The federal government has said that it is committed to spending $3 billion to scale up immunization in the country.

It said the programme will be implemented through ‘Nigeria’s Strategy on Immunization and PHC Systems Strengthening (NSIPSS)’.

The government also said that the number of Nigerians suffering from acute hepatitis infection as at 2018 was 20 million.

It said that a National AIDS Indicator and Impact Survey conducted in 2018 showed a prevalence of 8.1 per cent for Hepatitis B (HBV) and 1.1 per cent for Hepatitis C (HCV).

The Minister of Health, Dr Osagie Ehanire, who gave the statistics at this year’s World Health Organization (WHO) virtual high-level commemoration of World Hepatitis Day and launch of the guidelines for prevention of mother-to-child transmission of Hepatitis-B, said that the federal government is working in alignment with the regional resolution to reduce chronic Hepatitis B virus infection to less than 2 per cent in children under five years by the end of this year.

Ehanire said: “One of the major challenges of Hepatitis B birth dose vaccination was the inadequate domestic contribution to finance vaccines and expand access to services. In recent times, Nigeria has made important progress in this area. We are committed to a $3 billion Nigeria Strategy on Immunization and PHC Systems Strengthening (NSIPSS).”

He explained that the plan is for the transitioning to financial ownership of the immunization and primary health care system over a 10-year period, from 2018-2028.

According to him, the plan aimed at addressing inequities in the uptake of routine vaccines and improvement of coverage for HBV Birth dose, adding that in 2019, Hepatitis HBV birth dose coverage was 59 per cent.

He said that Nigeria is endemic for both viral hepatitis B and C.

Ehanire said: “In 2018 Nigeria conducted a National AIDS Indicator and Impact Survey, which showed a prevalence of 8.1 per cent for Hepatitis B (HBV) and 1.1 per cent for Hepatitis C (HCV). We could estimate that about 20 million people are chronically infected.”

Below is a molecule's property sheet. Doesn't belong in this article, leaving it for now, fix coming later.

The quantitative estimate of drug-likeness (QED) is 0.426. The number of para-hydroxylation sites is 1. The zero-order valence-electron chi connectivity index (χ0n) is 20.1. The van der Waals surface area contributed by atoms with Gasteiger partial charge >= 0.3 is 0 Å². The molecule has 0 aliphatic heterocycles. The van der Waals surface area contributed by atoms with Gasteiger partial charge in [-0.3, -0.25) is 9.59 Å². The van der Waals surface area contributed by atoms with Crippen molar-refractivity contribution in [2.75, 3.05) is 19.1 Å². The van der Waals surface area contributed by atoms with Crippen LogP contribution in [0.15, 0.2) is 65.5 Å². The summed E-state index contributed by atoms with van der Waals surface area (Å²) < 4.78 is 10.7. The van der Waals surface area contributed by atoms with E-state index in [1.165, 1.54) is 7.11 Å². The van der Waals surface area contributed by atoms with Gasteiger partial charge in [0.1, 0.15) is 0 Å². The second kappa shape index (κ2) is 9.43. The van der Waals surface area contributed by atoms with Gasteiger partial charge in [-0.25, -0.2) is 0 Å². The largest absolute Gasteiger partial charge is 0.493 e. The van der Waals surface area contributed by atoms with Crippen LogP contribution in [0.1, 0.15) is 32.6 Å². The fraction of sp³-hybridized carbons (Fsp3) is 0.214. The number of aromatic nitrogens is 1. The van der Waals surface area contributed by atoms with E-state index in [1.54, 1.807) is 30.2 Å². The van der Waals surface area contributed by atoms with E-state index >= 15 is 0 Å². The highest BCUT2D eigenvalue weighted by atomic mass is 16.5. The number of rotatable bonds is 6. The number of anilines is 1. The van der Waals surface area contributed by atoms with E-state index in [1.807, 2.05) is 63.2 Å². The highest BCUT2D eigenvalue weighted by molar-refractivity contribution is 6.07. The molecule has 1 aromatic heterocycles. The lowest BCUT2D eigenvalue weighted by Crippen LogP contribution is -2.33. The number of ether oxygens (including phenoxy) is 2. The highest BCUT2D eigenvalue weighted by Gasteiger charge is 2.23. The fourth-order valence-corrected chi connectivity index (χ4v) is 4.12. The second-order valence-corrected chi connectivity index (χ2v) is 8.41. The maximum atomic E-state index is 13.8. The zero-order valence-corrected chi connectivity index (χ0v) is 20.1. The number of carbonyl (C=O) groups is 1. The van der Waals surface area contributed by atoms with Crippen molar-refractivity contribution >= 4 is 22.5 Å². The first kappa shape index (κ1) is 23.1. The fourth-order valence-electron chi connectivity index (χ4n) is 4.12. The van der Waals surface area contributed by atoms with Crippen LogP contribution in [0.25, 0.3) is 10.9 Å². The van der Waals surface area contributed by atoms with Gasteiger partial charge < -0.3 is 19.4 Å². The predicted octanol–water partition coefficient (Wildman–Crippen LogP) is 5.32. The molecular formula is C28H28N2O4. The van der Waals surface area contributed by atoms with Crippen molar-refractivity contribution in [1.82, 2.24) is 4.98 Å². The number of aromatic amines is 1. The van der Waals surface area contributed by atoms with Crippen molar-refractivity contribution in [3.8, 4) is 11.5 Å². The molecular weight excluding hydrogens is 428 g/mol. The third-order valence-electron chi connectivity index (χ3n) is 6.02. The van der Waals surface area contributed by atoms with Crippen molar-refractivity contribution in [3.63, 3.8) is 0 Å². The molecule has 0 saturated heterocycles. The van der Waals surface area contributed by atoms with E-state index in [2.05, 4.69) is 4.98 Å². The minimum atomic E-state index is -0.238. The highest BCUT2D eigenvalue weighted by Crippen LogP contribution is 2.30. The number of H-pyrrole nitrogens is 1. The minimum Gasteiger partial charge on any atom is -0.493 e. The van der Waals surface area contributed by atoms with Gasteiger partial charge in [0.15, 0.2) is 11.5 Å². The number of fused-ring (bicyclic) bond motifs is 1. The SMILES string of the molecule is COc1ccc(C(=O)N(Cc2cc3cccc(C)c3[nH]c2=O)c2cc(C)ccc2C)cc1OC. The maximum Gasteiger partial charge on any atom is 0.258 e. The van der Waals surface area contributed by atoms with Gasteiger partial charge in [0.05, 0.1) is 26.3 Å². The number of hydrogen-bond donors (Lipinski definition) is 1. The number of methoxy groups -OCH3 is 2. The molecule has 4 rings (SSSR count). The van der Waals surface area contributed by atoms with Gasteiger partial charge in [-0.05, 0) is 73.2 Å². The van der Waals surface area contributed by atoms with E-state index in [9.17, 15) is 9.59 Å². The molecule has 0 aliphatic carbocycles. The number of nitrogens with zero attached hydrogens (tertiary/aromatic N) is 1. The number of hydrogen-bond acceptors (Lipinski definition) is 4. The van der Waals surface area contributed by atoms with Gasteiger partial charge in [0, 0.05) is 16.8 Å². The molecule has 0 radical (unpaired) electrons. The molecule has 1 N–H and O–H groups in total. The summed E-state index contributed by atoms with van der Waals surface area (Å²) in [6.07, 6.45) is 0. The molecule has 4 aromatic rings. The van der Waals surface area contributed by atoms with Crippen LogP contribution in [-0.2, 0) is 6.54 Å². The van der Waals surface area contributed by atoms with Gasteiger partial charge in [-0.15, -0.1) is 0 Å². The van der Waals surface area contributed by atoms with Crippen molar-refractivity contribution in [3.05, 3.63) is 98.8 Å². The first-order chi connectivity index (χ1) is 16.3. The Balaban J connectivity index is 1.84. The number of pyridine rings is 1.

He said that Nigeria was one of the first African countries to introduce a birth dose of HBV vaccine in 2004.

According to the minister, the country followed up by establishing the National Viral Hepatitis Control programme in 2013, to coordinate all national efforts and through this, developed national documents, including policies, a strategic plan, guidelines, training materials and a treatment centre directory.

“An important next step is establishing a routine surveillance system to improve on our reporting on the Global Hepatitis Surveillance Systems (GHSS) platform.

“We hope to continue to increase coverage as we work towards elimination. It is important to note that Nigeria has not defaulted in its co-financing obligations of routine immunization implementation for the past three years.

“We have also worked on strengthening routine immunization through the establishment of a National Emergency Routine Immunization Coordination Centre (NERICC) in 2017 and there have been several gains through the creation of this platform. For example, its heavy focus on supply chain management has helped to improve availability of vaccines at district and facility levels,” he said.